Here are some pointers:
It's a story, show individual characters
Viewers are impressed by large crowds, but what they relate to is the individuals within those crowds... That's where the real stories are. Before you start capturing footage, think of the event unfolding in front of you like it's a movie. What's the plot? Who are the key characters? Focusing on individual personalities, rather than the nameless and faceless multitudes, helps bring our story down to a manageable cognitive level for our viewers. We relate to other human beings. They remind us of people we already know. People watch movies to see individual stars. Who's bringing the star power to your footage?
Show don't tell
The best video you can capture will allow the viewer to experience the story taking place through the actions and words of the characters who are part of it. Events happen to people. People connect to other people. Figure out who's got an emotional investment to the outcome of this unfolding scenario -- and shoot footage of those individuals. The expressions on their faces. The things they are doing. The people who have been, or will be, directly affected by what's going on. Show activity, color, action and emotion. Show what is happening, not what's already happened. Reveal the setting through visual cues in the footage you take. A street sign in the backyard. A landmark. The name of a town on the door of an emergency vehicle. Try to get a nice cross-section of each of these elements into your one piece of captured footage, and you'll end up with the type of visually appealing and emotionally engaging video clips news stations love to buy and broadcast.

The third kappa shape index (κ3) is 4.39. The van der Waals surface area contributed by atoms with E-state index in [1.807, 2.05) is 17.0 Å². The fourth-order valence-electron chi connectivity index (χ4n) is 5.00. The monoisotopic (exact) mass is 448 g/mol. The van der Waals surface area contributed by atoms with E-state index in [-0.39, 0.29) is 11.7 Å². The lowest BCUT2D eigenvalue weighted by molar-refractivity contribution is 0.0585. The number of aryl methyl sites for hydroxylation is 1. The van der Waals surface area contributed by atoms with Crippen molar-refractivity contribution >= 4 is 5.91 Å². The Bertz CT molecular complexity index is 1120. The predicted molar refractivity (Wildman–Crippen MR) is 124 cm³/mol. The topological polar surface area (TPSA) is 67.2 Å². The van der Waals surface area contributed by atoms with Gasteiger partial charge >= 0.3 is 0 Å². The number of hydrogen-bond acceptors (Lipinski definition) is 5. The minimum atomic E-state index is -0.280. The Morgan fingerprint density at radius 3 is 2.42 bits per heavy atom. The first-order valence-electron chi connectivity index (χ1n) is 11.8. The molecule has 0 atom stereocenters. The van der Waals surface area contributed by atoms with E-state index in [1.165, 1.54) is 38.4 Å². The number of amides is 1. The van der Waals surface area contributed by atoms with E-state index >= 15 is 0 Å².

Keep it Short
Aim for short and powerful... Not long and detailed. This is the era of the short attention span, too many pieces of information are competing for our finite moments of consciousness. Clear and concise wins the battle every time. The average length of a news story is one minute and thirty seconds. Here at OneNews, we absolutely encourage you to shoot as much footage of important events as you can... But remember, the people interested in buying that footage are generally looking for about one powerful minute. Make sure you get that minute.
Start Strong and End Stronger
You need to capture the viewer's attention in the first few seconds... Bore them for a moment and you'll lose them forever. Viewers don't wait around for quality to improve -- there are only so many minutes in one day and far too many other viewing options available. Plan your entrance and exit. Open your digital footage with a nicely composed power shot of action and emotion taking place. Let it play out. Then close the door on it at the high point. The final impression will, to a large extent, determine the success of the clip. Give them something to think about, talk to their friends about, and remember.